How To Overcome Overeating

Hey everyone,

Our time is precious, so thank you for carving out some of yours and visiting my blog. Food. We all love it don’t we? I remember scrolling through my past tweets about a year ago wondering what college Jeremy was thinking. I came across a tweet that read, “Is it bad that the happiest parts of my day are when I am eating?” At the time, I laughed at that. Now, as I look at that quote, it’s really quite sad, because I know that a lot of people feel the same way.

Our relationship we have with food is one that we need to re-examine with wiser eyes. The love we have for the nostalgic and sensual foods is unrequited for the most part. The foods we love the most do not love us back. It takes time and effort to understand this.

I am what you call a compulsive overeater. I have slipped 2-3 times while on my health seeking journey this past year, and those slips are treacherous. It’s even worse, because I know that these decisions are bad. It takes a lot to climb back to equilibrium. I’ll tell myself, “Ok, I know I shouldn’t eat this, but I’ll get back on the horse tomorrow.” The next day comes, and I say, “Well, I ate a burrito yesterday, what’s some pizza today?” Then I’ll fast for 36 hours, and say, “That was good, I deserve a reward.” Next thing you know I’m raiding the cupboards until I’m stuffed to the rafters. The next few hours or days I find that I am beating myself up over the week long bender of eating nothing but junk.

It’s unfortunate. We attach emotions to food. It doesn’t help the fact that we need food either. Our brains know this and will release dopamine in anticipation of the next meal if we don’t have our desires under control. We see a billboard on the way to work and start salivating for dinner, and it’s not even 9am yet. The next thing we know all we are thinking about is that burger we’ve talked ourselves into.

Love and food are birds of the same feather, especially if you grew up in a household with a great cook. Dinner is sacred where I grew up. Your ass better be in that seat with the family come dinner time. Love and food become intertwined with one another at a young age even if family dinners weren’t a thing for you. At a certain point in our lives, perhaps early teens, food is all we think about. What should we get for lunch? What’s for dinner? Dates are set at restaurants. Your friend is in town, so you two get dinner. Vacations turn into “where are we going to eat?” reeeeeeal fast- to the point you’re planning your entire vacation around restaurants. You convince yourself it’s all about spending money on a cultural experience.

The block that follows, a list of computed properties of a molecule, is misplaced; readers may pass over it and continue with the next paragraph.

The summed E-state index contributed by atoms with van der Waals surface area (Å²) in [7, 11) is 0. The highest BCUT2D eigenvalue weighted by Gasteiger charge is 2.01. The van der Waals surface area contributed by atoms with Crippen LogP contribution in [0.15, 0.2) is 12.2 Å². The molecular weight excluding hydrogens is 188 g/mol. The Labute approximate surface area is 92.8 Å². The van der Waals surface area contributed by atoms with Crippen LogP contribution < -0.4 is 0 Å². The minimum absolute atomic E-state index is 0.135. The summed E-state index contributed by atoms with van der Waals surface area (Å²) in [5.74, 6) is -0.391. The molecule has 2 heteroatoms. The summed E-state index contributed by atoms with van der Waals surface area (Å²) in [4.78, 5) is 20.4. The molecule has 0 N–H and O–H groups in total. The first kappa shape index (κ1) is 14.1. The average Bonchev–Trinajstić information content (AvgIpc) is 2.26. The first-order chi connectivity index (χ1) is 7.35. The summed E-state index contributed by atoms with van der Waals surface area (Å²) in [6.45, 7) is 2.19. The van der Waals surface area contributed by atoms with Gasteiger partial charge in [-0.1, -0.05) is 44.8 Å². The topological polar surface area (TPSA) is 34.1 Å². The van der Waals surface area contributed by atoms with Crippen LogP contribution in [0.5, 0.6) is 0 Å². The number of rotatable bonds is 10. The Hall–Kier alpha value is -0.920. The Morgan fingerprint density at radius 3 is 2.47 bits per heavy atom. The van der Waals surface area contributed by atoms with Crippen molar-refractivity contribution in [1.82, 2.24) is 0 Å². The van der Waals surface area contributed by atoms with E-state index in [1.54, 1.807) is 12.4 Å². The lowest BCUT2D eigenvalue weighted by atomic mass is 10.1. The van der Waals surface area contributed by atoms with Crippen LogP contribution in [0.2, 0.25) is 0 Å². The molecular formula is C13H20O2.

What happens when we are overeating is very interesting. You can’t really overeat the good stuff, meaning the fruits and vegetables, because the body in its wisdom will tell you when it’s time to stop eating. That next piece of fruit doesn’t taste as good, because you are full. It reminds of me of a classic quote by Dr. Herbert Shelton, “Variety is the spice of gluttony.” The fewer food types in a meal the better. You’ll notice at Thanksgiving that you can take down 2-3 plates of food. That’s because there are so many different kinds of foods. Whereas, if you stuck to 1-2, at the most 3, food types you’ll get full quicker.

The addicting foods are what gets us into trouble. Throughout my studies I’ve learned that one of the main reasons it’s so easy to overeat the bad foods is that your body is craving more nutrients. Those bad foods contain very little nutrients, so there is this illusion of hunger. In reality you can’t really fit anything else in your stomach. Your body is searching for those nutrients, so subconsciously we reach back into that bag of tortilla chips for another scoop of bean dip. The search continues, and we keep eating. Another issue is that these foods generally go down easy. Cooked food will slide down the gullet with more ease.

The good news is that I am back on the wagon. I’ve started to take my own advice when it comes to addictions and cravings. I am going to get into some techniques that we can use to curb our overeating and conquer bad habits. Some of these hacks you may have heard of before, so let’s take a look at what we can do to make some changes.

Have a designated area for where you eat. This is tough, because a lot of us like to eat in front of the TV. I’m guilty of that too at times. When we do that we tend to shovel. We aren’t really paying attention to the food or the digestion process of chewing properly. We need to make our food as digestible as possible. Try your best to eat at the table or kitchen island- a designated area that’s meant for eating as the sole activity.

Relax prior to eating. We live in a stressful world, no doubt. The collective sympathetic nervous system (our “fight or flight” system) is in overdrive. Most people tend to eat when they’re very stressed out. We go straight to the comfort foods, and eating while stressed is one of the worst things we can do. Our bodies are not designed to digest food while we are under stress.